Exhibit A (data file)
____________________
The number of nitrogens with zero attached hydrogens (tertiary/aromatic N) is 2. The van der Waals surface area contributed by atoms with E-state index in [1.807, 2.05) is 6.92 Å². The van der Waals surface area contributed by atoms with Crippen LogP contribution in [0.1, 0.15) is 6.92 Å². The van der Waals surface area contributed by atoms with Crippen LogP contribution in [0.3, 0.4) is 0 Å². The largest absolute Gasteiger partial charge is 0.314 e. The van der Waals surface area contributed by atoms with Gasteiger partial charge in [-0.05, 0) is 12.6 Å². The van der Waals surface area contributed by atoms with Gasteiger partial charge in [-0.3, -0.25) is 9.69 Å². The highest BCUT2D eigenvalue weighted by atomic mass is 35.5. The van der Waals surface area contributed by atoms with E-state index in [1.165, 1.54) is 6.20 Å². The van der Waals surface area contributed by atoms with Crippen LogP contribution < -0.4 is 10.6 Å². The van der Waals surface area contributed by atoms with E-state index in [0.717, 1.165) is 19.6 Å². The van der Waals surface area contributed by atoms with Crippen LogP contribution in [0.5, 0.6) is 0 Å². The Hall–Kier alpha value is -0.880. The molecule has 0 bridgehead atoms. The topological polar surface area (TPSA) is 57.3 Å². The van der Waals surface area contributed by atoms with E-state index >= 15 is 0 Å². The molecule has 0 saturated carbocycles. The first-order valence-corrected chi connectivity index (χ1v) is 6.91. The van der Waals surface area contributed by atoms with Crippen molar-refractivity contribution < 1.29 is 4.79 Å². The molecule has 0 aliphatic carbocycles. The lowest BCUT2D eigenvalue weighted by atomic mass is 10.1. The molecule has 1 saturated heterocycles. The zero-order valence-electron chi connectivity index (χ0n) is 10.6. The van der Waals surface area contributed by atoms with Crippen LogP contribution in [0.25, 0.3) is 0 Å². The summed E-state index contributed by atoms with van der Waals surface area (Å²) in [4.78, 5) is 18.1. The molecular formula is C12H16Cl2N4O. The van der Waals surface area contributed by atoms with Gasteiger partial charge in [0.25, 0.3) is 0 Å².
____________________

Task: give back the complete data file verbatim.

The number of nitrogens with zero attached hydrogens (tertiary/aromatic N) is 2. The van der Waals surface area contributed by atoms with E-state index in [1.807, 2.05) is 6.92 Å². The van der Waals surface area contributed by atoms with Crippen LogP contribution in [0.1, 0.15) is 6.92 Å². The van der Waals surface area contributed by atoms with Crippen LogP contribution in [0.3, 0.4) is 0 Å². The largest absolute Gasteiger partial charge is 0.314 e. The van der Waals surface area contributed by atoms with Gasteiger partial charge in [-0.05, 0) is 12.6 Å². The van der Waals surface area contributed by atoms with Gasteiger partial charge in [-0.3, -0.25) is 9.69 Å². The highest BCUT2D eigenvalue weighted by atomic mass is 35.5. The van der Waals surface area contributed by atoms with E-state index in [1.165, 1.54) is 6.20 Å². The van der Waals surface area contributed by atoms with Crippen LogP contribution < -0.4 is 10.6 Å². The van der Waals surface area contributed by atoms with E-state index in [0.717, 1.165) is 19.6 Å². The van der Waals surface area contributed by atoms with Crippen LogP contribution in [0.5, 0.6) is 0 Å². The Hall–Kier alpha value is -0.880. The molecule has 0 bridgehead atoms. The topological polar surface area (TPSA) is 57.3 Å². The van der Waals surface area contributed by atoms with E-state index >= 15 is 0 Å². The molecule has 0 saturated carbocycles. The first-order valence-corrected chi connectivity index (χ1v) is 6.91. The van der Waals surface area contributed by atoms with Crippen molar-refractivity contribution < 1.29 is 4.79 Å². The molecule has 0 aliphatic carbocycles. The lowest BCUT2D eigenvalue weighted by atomic mass is 10.1. The molecule has 1 saturated heterocycles. The zero-order valence-electron chi connectivity index (χ0n) is 10.6. The van der Waals surface area contributed by atoms with Crippen LogP contribution in [0.25, 0.3) is 0 Å². The summed E-state index contributed by atoms with van der Waals surface area (Å²) in [4.78, 5) is 18.1. The molecular formula is C12H16Cl2N4O. The van der Waals surface area contributed by atoms with Gasteiger partial charge in [0.25, 0.3) is 0 Å².